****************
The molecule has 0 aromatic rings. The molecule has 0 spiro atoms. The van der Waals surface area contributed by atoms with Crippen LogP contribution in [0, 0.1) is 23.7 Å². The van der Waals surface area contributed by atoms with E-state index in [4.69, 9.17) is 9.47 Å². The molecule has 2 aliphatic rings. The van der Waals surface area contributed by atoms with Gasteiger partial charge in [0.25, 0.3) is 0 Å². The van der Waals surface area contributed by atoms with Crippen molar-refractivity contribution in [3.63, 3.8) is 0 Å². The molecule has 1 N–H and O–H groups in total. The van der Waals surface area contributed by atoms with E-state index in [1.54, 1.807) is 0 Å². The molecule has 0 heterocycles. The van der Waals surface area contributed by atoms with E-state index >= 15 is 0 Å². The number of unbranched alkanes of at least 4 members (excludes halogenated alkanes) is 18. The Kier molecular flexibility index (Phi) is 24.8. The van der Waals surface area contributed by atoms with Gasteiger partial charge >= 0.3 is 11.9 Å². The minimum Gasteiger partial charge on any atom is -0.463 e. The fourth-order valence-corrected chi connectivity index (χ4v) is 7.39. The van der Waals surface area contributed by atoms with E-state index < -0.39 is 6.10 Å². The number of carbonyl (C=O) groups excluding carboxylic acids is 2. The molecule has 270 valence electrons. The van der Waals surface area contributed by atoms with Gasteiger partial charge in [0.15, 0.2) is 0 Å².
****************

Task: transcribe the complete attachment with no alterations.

The molecule has 0 aromatic rings. The molecule has 0 spiro atoms. The van der Waals surface area contributed by atoms with Crippen LogP contribution in [0, 0.1) is 23.7 Å². The van der Waals surface area contributed by atoms with E-state index in [4.69, 9.17) is 9.47 Å². The molecule has 2 aliphatic rings. The van der Waals surface area contributed by atoms with Gasteiger partial charge in [0.25, 0.3) is 0 Å². The van der Waals surface area contributed by atoms with Crippen molar-refractivity contribution in [3.63, 3.8) is 0 Å². The molecule has 1 N–H and O–H groups in total. The van der Waals surface area contributed by atoms with E-state index in [1.54, 1.807) is 0 Å². The molecule has 0 heterocycles. The van der Waals surface area contributed by atoms with E-state index >= 15 is 0 Å². The number of unbranched alkanes of at least 4 members (excludes halogenated alkanes) is 18. The Kier molecular flexibility index (Phi) is 24.8. The van der Waals surface area contributed by atoms with Gasteiger partial charge >= 0.3 is 11.9 Å². The minimum Gasteiger partial charge on any atom is -0.463 e. The fourth-order valence-corrected chi connectivity index (χ4v) is 7.39. The van der Waals surface area contributed by atoms with E-state index < -0.39 is 6.10 Å². The number of carbonyl (C=O) groups excluding carboxylic acids is 2. The molecule has 270 valence electrons. The van der Waals surface area contributed by atoms with Gasteiger partial charge in [0.15, 0.2) is 0 Å².